Thursday, January 20, 2011

Basic Postprocessing: Milder Selective Color Effect

Let's say you want to bring the viewer's attention to a selected portion of your image.  One way to do this is to use selective color, i.e. to allow that portion to remain in color while converting the surrounding areas into black and white.  It's a fairly common effect, and some post-processing applications can do this effect automatically.

Here's a demo using Picasa, the free post-processing app from Google.  In the original image, my wife's arm is much too bright and vivid, and is very distracting:

In Picasa, I applied the selective color effect (called "Focal B&W") to bring the focus on our daughter's expression:

I think it's an improvement from the original version.  However, the selective color effect is very prominent, and may not look appealing after a while.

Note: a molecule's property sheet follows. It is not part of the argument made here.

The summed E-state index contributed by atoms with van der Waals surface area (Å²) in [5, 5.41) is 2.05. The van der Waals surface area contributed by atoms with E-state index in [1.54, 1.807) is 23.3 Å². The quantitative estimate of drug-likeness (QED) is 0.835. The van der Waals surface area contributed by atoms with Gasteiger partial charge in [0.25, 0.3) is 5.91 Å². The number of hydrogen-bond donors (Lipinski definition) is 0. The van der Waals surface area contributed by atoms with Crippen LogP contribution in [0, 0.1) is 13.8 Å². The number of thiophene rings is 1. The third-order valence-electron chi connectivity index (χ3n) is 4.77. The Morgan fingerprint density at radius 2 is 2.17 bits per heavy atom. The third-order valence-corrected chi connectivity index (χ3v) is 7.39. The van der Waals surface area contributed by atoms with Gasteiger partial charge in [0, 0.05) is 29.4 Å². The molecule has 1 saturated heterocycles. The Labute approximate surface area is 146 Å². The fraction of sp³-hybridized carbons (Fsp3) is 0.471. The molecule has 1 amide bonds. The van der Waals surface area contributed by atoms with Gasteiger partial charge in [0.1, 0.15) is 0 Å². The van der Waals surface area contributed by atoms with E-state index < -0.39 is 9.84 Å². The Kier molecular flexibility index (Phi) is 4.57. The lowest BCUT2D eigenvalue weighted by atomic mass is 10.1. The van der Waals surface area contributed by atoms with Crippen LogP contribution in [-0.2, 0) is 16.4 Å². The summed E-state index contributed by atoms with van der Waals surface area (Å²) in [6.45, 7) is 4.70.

If you don't have the ability to control the opacity of the selective color effect, an easy alternative to soften the effect is to use warmify:
The result is that the surrounding areas are still de-emphasized and less saturated, but the effect doesn't call attention to itself.


  1. I didn't about that, I usually take the long route, in ACR I use the adjustment brush to paint the areas I want to convert to B&W and then decrease the saturation all the way, it take a very long time to make an accurate mask but I only do it when there are lots of colors distracting away from my subject.

  2. Thanks! I only discovered this recently by accident :)


Thanks for your comment. It will be published as soon as we get a chance to review it, sorry for that, but we get lots of spam with malicious links.